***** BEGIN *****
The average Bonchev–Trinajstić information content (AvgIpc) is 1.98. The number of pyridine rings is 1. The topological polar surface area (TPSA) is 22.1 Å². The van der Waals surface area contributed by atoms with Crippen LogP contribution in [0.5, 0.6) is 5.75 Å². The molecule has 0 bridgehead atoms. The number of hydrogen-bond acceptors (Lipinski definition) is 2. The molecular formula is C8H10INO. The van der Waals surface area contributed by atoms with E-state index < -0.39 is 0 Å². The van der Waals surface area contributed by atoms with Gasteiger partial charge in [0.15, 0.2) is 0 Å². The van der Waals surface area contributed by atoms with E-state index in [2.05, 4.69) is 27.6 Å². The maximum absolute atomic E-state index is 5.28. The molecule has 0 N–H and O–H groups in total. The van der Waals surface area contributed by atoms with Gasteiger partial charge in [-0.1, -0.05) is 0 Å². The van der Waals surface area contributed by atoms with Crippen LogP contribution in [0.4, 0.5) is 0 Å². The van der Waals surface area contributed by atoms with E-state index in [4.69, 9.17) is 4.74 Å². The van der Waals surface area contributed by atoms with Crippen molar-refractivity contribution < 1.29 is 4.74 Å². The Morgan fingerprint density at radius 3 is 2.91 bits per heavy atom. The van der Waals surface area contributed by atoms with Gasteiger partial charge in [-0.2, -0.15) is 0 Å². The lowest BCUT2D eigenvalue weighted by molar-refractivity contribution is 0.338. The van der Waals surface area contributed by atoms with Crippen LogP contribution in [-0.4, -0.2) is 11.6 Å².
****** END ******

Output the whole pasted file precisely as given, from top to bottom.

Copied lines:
The average Bonchev–Trinajstić information content (AvgIpc) is 1.98. The number of pyridine rings is 1. The topological polar surface area (TPSA) is 22.1 Å². The van der Waals surface area contributed by atoms with Crippen LogP contribution in [0.5, 0.6) is 5.75 Å². The molecule has 0 bridgehead atoms. The number of hydrogen-bond acceptors (Lipinski definition) is 2. The molecular formula is C8H10INO. The van der Waals surface area contributed by atoms with E-state index < -0.39 is 0 Å². The van der Waals surface area contributed by atoms with Gasteiger partial charge in [0.15, 0.2) is 0 Å². The van der Waals surface area contributed by atoms with E-state index in [2.05, 4.69) is 27.6 Å². The maximum absolute atomic E-state index is 5.28. The molecule has 0 N–H and O–H groups in total. The van der Waals surface area contributed by atoms with Gasteiger partial charge in [-0.1, -0.05) is 0 Å². The van der Waals surface area contributed by atoms with Crippen LogP contribution in [0.4, 0.5) is 0 Å². The van der Waals surface area contributed by atoms with E-state index in [4.69, 9.17) is 4.74 Å². The van der Waals surface area contributed by atoms with Crippen molar-refractivity contribution < 1.29 is 4.74 Å². The Morgan fingerprint density at radius 3 is 2.91 bits per heavy atom. The van der Waals surface area contributed by atoms with Gasteiger partial charge in [-0.2, -0.15) is 0 Å². The lowest BCUT2D eigenvalue weighted by molar-refractivity contribution is 0.338. The van der Waals surface area contributed by atoms with Crippen LogP contribution in [-0.4, -0.2) is 11.6 Å².